At Baltimore IKEA, solar power turns on
Home furnishings retailer IKEA said it plugged in its solar energy system at its store in Baltimore.
The 77,300-sq.-ft. PV array consists of a 618.2-kW system, built with 2,576 panels. IKEA Baltimore’s program will produce approximately 823,500 kWh of clean electricity annually, the equivalent of reducing 626 tons of carbon dioxide (CO2), eliminating the emissions of 111 cars or powering 71 homes yearly, according to the company.
IKEA owns and operates each of its solar PV energy systems atop its buildings — as opposed to a solar lease or PPA (power purchase agreement) — and this Baltimore installation represents the 13th completed solar energy project for IKEA in the United States, with 20 more locations under way. The solar concept is up and running at 75% of its U.S. locations.
AHMA survey delves into supercommittee’s failure
A survey of members of the American Hardware Manufacturers Association (AHMA) showed skepticism that progress can be made to reduce the budget before elections.
The survey also showed that members feel both parties are to blame for the failure of the so-called supercommittee to draft a compromise to cut costs.
The results of the survey were released as part of the AHMA’s Home Improvement Industry Confidence Index, which improved in November.
The first of two survey questions was: “The congressional committee charged with finding $1.2 trillion in deficit reductions announced on Nov. 21 that it has failed to reach an agreement. Some analysts now say that nothing will be accomplished until after next year’s elections. Do you think progress can still be made on reducing the deficit before the elections?” The survey showed 31% responded “Yes,” 15% responded “Not Sure,” and 54% responded “No.”
The second question was: “Who is most to blame for the deficit supercommittee’s failure?” The response was 27% Democrats and 73% both Republicans and Democrats.
Major churn in cement industry
After a failed attempt at a merger, Martin Marietta Materials has launched a hostile $4.8 billion offer for its rival Vulcan Materials Co., according to the Wall Street Journal. The deal combines the two largest suppliers of construction aggregates — one of the chief ingredients of concrete — in the nation.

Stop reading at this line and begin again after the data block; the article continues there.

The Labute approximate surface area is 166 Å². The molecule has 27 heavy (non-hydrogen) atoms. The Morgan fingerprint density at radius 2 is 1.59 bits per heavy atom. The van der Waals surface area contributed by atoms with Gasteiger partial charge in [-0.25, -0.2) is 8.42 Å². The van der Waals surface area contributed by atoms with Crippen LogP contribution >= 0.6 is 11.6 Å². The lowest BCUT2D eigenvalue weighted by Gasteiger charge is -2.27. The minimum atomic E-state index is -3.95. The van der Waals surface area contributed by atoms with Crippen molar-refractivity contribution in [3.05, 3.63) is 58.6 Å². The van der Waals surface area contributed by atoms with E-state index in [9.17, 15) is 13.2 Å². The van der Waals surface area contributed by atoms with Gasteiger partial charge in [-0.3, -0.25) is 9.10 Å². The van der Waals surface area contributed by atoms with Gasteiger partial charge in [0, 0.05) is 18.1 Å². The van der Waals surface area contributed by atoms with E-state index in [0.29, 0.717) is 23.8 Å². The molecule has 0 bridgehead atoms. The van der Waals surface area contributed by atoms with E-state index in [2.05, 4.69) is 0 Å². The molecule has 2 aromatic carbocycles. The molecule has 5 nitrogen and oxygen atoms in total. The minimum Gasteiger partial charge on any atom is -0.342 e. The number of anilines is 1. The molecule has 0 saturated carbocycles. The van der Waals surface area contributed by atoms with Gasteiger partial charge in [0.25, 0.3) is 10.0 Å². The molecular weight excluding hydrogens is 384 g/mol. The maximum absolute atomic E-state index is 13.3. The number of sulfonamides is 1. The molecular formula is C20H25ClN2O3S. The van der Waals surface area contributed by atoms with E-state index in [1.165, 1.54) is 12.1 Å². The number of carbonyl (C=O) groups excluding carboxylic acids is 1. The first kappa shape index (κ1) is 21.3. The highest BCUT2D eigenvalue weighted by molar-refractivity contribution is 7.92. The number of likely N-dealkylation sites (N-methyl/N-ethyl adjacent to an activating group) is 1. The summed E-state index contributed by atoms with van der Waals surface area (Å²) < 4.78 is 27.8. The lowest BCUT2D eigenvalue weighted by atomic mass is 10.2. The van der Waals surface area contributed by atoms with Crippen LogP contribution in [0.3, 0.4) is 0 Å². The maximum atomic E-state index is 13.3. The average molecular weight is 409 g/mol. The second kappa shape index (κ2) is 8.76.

Discussions about a possible merger occurred last year between the chief executives of Marietta Materials and Vulcan, according to regulatory filings. But the two CEOs could not agree on issues such as the executive management positions and shareholder premiums.
The all-stock offer arrived on Vulcan’s doorstep on Dec. 11 from the smaller of the two firms, Martin Marietta. The Raleigh, N.C.-based company is offering half a share for each Vulcan share, a 9% premium based on Vulcan’s Nov. 9 closing prices.
Vulcan, based in Birmingham, Ala., said in a prepared statement that its board is "carefully" reviewing the offer and will make a recommendation within 10 business days. It advised its shareholders not to sell their stakes before that time.
Martin Marietta’s offer would combine the directors from both companies to serve on one board. Donald James, chairman and CEO of Vulcan, would serve as chairman; but C. Howard Nye, president and CEO of Martin Marietta Materials, would hold the post of president and CEO.
Martin Marietta is the second-largest supplier of crushes stoned, sand and aggregates in the United States. It also sells asphalt and concrete in certain geographic regions.
Vulcan is the country’s largest producer of construction aggregates and a major producer of other construction materials, including asphalt and ready-mixed concrete and a leading producer of cement in Florida.